The 4-C Failure Cycle™

The 4-C Failure Cycle™ – Correction, Conformance, Confidence, Casualness

Early in the Space Shuttle Program after a string of unlikely and unfortunate operational incidents, I was one of many tasked to look at the log of these incidents to determine if there was a pattern or story. One interesting characteristic popped out at me that I now call “The 4-C Failure Cycle™ – Correction, Conformance, Confidence, Casualness.

The incident that demonstrated this cycle best was “technician ran bridge bucket into Orbiter.” Meaning the technician while working on or near a Space Shuttle Orbiter accidentally bumped it and those heat protection tiles are easily damaged by impact. The review of the log showed this incident occurred approximately every 18 months to two years – A two year 4-C Failure Cycle.

gradient circle arrowsAfter the incident the 1st C “Correction” phase is entered. They analyze what happened and make corrective action recommendations. During the 2nd C, “Conformance” phase every one complies with the corrective action, (they have trained personnel appropriately and limit who has access to the bridge bucket.) During the 3rd C, “Confidence,” everything is going smoothly, but it is during this phase that the training and corrective action steps start to become a memory. Additionally, as with any organization, changes in leadership and personnel have occurred and everyone doesn’t have the same history with regard to the failure. (New technicians, new supervisors, different processes, other priorities, etc.)

The 4th C is “Casualness” and occurs when the original corrective action is forgotten or deemed no longer necessary. “We know what we are doing, we don’t have time for this formality.” (In the case of the bridge bucket scenario what was limited access to trained personnel essentially becomes open access to anyone with a valid work order.) Guess what happens next? Someone runs the bridge bucket into the Orbiter and the cycle starts all over again.

I recently spoke with a long standing client about a project failure that just occurred. They were looking for some training in addition to the corrective actions they had taken. After we spoke for awhile she asked if I had a course that addressed this. I said yes, and I think we actually conducted it a couple of years ago. My notes showed a couple of years ago was actually seven years ago and I had provided the training in 2007 before she came on board.

As I read the notes from the meeting to plan the course objectives from seven years ago the notes could have been for the exact same conversation we were having today. This was a seven year 4-C Failure Cycle. Imagine the organizational change that takes place in seven years, leadership changes, personnel changes, policy changes. Project failures like this are not a surprise.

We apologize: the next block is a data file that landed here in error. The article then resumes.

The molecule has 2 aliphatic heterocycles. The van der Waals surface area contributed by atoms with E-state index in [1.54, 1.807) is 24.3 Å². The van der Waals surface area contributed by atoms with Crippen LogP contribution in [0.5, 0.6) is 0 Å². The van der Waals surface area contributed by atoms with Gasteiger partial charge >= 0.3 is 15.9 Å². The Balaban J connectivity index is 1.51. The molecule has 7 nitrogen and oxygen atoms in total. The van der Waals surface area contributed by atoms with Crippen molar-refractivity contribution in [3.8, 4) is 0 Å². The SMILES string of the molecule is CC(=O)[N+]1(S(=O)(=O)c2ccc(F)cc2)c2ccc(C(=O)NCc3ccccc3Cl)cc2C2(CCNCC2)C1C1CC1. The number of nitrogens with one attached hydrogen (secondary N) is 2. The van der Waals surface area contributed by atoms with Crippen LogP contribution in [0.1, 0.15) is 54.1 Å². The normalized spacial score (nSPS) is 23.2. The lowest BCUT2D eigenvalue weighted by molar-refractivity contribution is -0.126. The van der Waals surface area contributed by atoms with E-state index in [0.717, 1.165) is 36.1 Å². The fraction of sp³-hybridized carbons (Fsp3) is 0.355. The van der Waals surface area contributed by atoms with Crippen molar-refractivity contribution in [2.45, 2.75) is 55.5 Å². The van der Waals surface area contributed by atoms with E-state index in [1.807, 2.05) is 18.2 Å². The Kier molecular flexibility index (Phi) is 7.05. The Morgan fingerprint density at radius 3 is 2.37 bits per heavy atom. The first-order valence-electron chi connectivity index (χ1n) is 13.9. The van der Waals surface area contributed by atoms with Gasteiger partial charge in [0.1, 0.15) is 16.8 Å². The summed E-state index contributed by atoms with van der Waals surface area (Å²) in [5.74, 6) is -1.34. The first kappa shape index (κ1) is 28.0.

Project management is a skill, a skill that must be honed and sharpened regularly, not just through execution but training (facilitated discussion with peers).

If a team sports coach viewed their athletes like some organizations view project managers they would say something like “we don’t need to practice, we just practiced three years ago, after all you have been playing (baseball, soccer, cricket, basketball) a long time and the rules haven’t changed. Just work on your own and stay in shape.” How ridiculous would it be for a team sports coach to say “see you next game” with no thought of practice, but that is how some organizations treat project managers.

Training is beyond just a two day class on something, it is having the team read a great book and review chapters month by month at a lunch & learn sharing takeaways. It is about kicking off meetings reviewing a best practice, article [like my newsletters :-)] or recent failure, etc. As leaders we have to be diligent about making sure we stay in the conformance phase, because confidence without conformance leads to casualness and then failure is as predictable as an afternoon thunderstorm in Florida.  You don’t know the exact time, but the conditions tell you it is going to happen (you may be hearing thunder in the distance right now for some projects).

P.S. The economy is turning around. This means organizations are starting to experience a higher level of turnover because people no longer feel trapped and are becoming confident about changing jobs. This increase in turnover results in a shorter 4-C Failure cycle if the organization is not continually taking the time to focus on conformance.

Posted by Dr. James Brown in accountability, Discpline, Project Management Training.


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